After the Little Pie Company opened the doors of its first location on 43rd Street in Manhattan in 1985, it didn't take long for word to spread. The owners, Michael Deraney and Arnold Wilkerson, soon found their tiny storefront bakery inundated with New Yorkers clamoring for a whiff—and taste—of their mouthwatering fresh-baked pies. True to Wilkerson's dramatic background as a former actor, the Little Pie Company touts itself as a "theater of baking." Large windows allow passersby to watch bakers in tall white hats and crisp aprons cut fruit, make dough, and slide the pies into large ovens. Row after row of pies cooling on racks emit an aroma that is nothing less than intoxicating.
In a large bowl, whisk together the flour, sugar, and salt. Add the butter and lard. (If using vegetable shortening, work in the butter first until it's the size of large peas, then add the shortening.) Using your fingertips, work the fat into the flour until the mixture forms pieces the size of peas. In a separate bowl, combine the egg and cold water. Add the egg mixture to the flour mixture in a fast, steady stream, stirring with a fork. Continue stirring until the flour is almost completely mixed in but the dough does not form a ball. Work in remaining flour with the heel of your hand. Divide the dough in half and shape into 2 disks. (There will still be pieces of butter and lard visible.) Wrap tightly in plastic wrap or waxed paper and refrigerate for at least 2 hours, or overnight. Roll out each disk and fit 1 pastry round into a 9-inch pie pan.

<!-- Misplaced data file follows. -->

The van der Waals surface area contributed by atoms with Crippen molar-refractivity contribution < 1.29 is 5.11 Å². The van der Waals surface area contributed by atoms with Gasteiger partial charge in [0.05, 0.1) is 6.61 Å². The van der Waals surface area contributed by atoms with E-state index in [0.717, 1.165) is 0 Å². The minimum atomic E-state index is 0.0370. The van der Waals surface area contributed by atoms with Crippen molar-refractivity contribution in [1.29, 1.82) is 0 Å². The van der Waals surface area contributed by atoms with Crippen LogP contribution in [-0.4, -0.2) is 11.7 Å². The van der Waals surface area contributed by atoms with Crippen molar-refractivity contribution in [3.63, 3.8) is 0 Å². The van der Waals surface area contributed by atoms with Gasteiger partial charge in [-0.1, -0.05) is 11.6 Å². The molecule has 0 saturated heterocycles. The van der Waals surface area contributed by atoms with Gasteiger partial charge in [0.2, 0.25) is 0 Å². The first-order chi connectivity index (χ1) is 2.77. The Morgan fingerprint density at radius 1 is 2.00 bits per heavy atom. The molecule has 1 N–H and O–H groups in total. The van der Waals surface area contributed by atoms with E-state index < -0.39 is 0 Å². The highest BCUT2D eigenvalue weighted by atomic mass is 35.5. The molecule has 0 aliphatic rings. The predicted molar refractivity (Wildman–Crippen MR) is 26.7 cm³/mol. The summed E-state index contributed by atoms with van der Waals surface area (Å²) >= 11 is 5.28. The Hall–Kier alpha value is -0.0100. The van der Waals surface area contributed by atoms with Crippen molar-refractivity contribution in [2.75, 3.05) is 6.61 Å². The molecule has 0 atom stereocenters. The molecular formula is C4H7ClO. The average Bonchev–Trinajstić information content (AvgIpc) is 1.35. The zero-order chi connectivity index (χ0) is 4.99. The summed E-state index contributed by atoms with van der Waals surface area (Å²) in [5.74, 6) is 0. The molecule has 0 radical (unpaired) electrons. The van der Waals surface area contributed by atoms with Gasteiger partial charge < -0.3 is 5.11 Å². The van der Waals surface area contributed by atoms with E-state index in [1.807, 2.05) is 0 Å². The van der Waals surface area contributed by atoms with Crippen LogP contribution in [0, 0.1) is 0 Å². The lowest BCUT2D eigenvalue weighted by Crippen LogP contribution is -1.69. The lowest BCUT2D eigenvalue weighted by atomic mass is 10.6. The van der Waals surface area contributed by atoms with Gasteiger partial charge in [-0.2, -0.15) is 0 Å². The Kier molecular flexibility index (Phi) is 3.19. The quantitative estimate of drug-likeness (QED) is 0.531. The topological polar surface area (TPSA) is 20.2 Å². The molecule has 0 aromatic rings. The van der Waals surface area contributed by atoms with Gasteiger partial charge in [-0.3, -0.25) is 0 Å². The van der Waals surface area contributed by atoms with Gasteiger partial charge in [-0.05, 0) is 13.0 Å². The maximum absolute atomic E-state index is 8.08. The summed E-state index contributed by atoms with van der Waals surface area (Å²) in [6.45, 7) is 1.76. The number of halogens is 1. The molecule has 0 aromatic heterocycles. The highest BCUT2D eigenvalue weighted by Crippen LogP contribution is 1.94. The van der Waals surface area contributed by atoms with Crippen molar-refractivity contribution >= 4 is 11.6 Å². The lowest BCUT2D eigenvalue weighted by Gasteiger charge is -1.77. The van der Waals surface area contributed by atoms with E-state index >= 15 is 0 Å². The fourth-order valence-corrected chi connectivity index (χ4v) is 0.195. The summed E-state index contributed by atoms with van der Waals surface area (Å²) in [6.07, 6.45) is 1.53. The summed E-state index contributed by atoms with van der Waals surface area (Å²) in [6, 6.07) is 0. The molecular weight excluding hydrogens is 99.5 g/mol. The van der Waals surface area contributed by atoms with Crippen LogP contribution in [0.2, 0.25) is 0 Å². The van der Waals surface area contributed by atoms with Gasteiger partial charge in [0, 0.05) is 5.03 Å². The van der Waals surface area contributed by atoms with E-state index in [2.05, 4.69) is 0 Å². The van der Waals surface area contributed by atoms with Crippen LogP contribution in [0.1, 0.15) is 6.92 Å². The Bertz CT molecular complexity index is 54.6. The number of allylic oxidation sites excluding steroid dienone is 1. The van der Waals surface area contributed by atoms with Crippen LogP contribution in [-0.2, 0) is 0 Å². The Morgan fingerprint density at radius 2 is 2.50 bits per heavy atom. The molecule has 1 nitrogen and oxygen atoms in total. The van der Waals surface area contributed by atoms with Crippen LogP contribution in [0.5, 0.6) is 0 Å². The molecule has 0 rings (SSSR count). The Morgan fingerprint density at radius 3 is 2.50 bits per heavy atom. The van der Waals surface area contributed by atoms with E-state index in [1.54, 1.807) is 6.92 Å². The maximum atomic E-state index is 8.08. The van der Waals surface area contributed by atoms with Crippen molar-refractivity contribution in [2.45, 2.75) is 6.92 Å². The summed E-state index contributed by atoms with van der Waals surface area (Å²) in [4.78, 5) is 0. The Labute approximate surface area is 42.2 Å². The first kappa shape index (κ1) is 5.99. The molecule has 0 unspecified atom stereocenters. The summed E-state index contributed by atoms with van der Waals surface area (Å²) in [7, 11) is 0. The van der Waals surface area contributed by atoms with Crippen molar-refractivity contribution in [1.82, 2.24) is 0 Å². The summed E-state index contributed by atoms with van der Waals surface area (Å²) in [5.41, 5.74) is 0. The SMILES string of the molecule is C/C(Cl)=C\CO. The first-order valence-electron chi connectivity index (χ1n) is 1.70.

Preheat the oven to 425°F. Cut each apple quarter into 3 wedges. Put the apples into a large bowl. In a small bowl, whisk together all the remaining ingredients except the butter, and add to the apples, evenly coating them. Heap the filling into the dough-lined pie pan. Trim the bottom crust to a 1/2-inch overhang. Dot the filling with butter. Arrange the top crust over the apples, leaving a 1-inch edge. Fold the top crust under the edge of the bottom crust and flute the edges. Bake the pie until golden brown, 45 minutes to 1 hour. Makes one 9-inch double-crust pie.
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